Placeholder Alt Text

Booth Hansen, UrbanLab, SOM, more take home 2014 AIA Chicago awards
Via the Chicago Tribune, here are AIA Chicago's 2014 architecture award winners, revealed Monday: DISTINGUISHED BUILDING Honor Award •Beverly Shores Residence, Beverly Shores, Ind. — Booth Hansen •Jinao Tower, Nanjing, China — Skidmore, Owings & Merrill •Morgan Street Live + Work, Chicago — UrbanLab •Orchard Willow Residence, Chicago — Wheeler Kearns Architects •William Jones College Preparatory High School, Chicago — Perkins+Will Citation of Merit •FKI Tower, Seoul, South Korea — Adrian Smith + Gordon Gill Architecture •New Faith Baptist Church International Worship Center, Matteson, Ill. — Harding Partners •Ohio State University South Campus Chiller, Columbus, Ohio — Ross Barney Architects •WMS Boathouse at Clark Park, Chicago — Studio Gang Architects •University of Minnesota at Duluth Labovitz School of Business & Economics, Duluth, Minn. — Perkins+Will Special Recognition •Harbert Cottage, Harbert, Mich. — Searl Lamaster Howe Architects •Jacob K. Javits Convention Center renovation, New York City — FXFOWLE/Epstein joint venture •Wrigley Building, Chicago — Goettsch Partners INTERIOR ARCHITECTURE Honor Award •American Society for Clinical Pathology Expansion, Chicago — Epstein •Booth 455, Chicago — Woodhouse Tinucci Architects •Kids Science Labs, Chicago — Woodhouse Tinucci Architects Citation of Merit •Chapel and Office Wing, Lisle, Ill. — Harding Partners Special Recognition •PAHC Studio, Chicago — Studio Gang Architects •Pearson Residence, Chicago — Searl Lamaster Howe Architects DIVINE DETAIL Honor Award •Congregation Solel reading table, Highland Park, Ill. — Eckenhoff Saunders Architects •University of Minnesota at Duluth, Pickle Barrel Scuppers, Duluth, Minn. — Ross Barney Architects Citation of Merit •Soochow Securities Headquarters, Suzhou, China — Goettsch Partners •University of Chicago Administration Building Portal, Chicago — Krueck + Sexton Architects Special Recognition •Charles Deering Library West Entry, Evanston, Ill. — HBRA Architects •Illinois State Capitol Exterior Doors, Springfield, Ill. — Vinci-Hamp Architects UNBUILT DESIGN Honor Award •Liansheng Financial Center, Taiyuan, China — Skidmore, Owings & Merrill •U.S. Air Force Academy Center for Character & Leadership Development, Colorado Springs, Colo. — Skidmore, Owings & Merrill Citation of Merit •Nozul Lusail Marina, Doha, Qatar — Skidmore, Owings & Merrill •Tata Main Hospital, Jamshedpur, India — CannonDesign •Urban Filter Office Building, Geneva — John Ronan Architects Special Recognition •Bus Rapid Transit: HALO, Chicago — RTKL Associates •Haiti Cathedral, Port-au-Prince, Haiti — Epstein/Metter Studio •Virtual Water, Queens, N.Y. — UrbanLab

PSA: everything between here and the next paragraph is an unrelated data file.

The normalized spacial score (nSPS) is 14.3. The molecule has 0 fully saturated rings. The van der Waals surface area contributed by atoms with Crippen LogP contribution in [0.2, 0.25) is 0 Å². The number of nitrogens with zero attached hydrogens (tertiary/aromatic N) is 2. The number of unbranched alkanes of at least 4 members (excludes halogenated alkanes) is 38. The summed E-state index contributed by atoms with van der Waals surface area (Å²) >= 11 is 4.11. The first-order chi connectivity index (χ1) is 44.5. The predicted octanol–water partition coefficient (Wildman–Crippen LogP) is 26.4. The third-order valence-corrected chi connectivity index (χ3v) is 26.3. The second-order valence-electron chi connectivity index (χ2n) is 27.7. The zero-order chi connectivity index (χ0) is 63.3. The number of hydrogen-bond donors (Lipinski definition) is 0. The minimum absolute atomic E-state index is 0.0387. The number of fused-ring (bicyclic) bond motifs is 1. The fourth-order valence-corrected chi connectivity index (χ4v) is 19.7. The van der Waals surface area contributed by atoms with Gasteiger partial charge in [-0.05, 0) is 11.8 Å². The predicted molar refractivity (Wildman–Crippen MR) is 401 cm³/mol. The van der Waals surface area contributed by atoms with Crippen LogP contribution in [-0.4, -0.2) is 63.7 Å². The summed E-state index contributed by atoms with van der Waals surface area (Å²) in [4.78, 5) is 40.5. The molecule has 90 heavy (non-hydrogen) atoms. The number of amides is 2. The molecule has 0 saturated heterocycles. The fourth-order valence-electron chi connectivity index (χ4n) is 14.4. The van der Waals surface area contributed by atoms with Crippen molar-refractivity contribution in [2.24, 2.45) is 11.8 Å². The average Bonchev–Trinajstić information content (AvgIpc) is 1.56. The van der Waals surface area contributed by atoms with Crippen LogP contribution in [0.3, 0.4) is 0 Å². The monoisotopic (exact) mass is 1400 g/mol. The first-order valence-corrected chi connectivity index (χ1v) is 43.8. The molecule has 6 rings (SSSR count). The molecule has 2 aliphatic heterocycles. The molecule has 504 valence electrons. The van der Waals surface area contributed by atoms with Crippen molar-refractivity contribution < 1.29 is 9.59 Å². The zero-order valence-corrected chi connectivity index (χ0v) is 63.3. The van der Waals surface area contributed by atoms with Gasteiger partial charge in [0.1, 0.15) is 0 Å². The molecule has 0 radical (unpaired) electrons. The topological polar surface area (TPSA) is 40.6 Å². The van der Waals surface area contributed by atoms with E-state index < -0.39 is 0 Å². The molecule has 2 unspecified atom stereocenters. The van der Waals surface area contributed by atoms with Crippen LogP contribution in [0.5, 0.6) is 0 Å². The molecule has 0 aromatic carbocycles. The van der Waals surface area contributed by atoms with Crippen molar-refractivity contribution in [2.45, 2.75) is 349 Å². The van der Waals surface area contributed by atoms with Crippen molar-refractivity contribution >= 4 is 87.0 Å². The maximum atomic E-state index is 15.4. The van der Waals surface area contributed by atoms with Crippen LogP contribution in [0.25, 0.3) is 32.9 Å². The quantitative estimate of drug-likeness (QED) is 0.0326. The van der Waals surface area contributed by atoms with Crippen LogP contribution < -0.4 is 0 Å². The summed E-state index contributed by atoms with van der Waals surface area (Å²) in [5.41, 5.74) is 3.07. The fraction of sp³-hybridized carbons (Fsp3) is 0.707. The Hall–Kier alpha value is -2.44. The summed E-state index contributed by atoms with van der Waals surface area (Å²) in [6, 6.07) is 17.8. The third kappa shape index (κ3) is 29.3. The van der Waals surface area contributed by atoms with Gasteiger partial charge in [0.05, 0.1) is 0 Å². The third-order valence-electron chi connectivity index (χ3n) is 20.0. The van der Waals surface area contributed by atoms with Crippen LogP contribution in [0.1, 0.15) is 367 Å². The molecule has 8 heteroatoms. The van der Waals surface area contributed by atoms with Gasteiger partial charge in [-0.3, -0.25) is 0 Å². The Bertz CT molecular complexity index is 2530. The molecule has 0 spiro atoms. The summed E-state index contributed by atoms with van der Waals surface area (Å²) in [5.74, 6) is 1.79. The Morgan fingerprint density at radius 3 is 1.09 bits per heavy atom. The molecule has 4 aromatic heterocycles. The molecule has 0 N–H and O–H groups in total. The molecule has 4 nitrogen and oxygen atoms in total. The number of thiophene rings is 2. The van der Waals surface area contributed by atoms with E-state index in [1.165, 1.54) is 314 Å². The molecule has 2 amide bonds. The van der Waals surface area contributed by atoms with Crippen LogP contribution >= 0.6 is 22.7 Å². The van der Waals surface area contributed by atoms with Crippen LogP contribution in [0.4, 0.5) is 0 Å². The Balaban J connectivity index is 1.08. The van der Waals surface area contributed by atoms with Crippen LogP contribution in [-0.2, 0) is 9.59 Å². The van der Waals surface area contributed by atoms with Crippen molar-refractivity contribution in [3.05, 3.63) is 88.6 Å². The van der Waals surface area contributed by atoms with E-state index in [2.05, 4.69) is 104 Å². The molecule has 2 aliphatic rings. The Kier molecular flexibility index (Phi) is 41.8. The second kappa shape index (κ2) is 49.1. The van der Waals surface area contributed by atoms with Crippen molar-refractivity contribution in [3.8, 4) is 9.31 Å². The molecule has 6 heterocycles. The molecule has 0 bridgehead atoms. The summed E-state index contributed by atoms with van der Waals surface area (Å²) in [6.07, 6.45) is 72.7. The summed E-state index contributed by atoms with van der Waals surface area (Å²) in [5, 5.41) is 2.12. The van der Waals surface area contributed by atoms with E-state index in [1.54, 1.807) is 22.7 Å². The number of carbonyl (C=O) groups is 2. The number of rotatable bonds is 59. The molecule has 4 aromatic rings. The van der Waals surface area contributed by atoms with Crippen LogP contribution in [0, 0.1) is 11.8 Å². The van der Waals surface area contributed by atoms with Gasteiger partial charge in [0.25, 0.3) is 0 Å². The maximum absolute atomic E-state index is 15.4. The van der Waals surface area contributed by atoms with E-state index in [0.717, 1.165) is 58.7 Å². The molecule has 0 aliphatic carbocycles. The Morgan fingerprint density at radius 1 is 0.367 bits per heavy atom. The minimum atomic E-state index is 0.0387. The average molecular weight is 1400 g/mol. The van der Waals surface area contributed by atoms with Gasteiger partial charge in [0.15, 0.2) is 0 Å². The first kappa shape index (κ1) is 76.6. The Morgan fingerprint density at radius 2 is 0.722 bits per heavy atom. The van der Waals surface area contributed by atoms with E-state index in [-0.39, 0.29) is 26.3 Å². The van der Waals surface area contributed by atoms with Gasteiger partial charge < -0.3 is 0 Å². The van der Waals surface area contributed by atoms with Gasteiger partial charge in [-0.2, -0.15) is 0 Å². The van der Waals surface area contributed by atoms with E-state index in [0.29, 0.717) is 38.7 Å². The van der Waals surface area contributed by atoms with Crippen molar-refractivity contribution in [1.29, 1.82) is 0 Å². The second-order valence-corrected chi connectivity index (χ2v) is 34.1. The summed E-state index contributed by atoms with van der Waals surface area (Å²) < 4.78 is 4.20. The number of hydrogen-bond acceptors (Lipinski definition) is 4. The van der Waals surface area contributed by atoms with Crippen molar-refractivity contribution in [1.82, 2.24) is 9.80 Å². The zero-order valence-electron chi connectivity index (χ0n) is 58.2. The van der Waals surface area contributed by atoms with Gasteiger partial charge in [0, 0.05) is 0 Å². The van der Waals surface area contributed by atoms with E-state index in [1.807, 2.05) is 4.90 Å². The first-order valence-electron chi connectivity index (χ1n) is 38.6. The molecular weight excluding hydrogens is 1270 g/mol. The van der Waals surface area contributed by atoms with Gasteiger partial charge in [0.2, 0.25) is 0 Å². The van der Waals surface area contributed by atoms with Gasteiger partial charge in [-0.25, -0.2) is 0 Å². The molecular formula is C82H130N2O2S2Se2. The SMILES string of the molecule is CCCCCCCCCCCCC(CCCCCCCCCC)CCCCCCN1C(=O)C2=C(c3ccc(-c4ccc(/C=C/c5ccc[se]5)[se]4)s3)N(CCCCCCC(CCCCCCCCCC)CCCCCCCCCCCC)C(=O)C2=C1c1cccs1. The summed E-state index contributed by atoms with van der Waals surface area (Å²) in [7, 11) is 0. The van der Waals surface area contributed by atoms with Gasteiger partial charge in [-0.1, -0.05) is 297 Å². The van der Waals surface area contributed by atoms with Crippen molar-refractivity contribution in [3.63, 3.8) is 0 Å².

Placeholder Alt Text

Goettsch Partners to design five towers in booming Shenzhen’s Qianhai district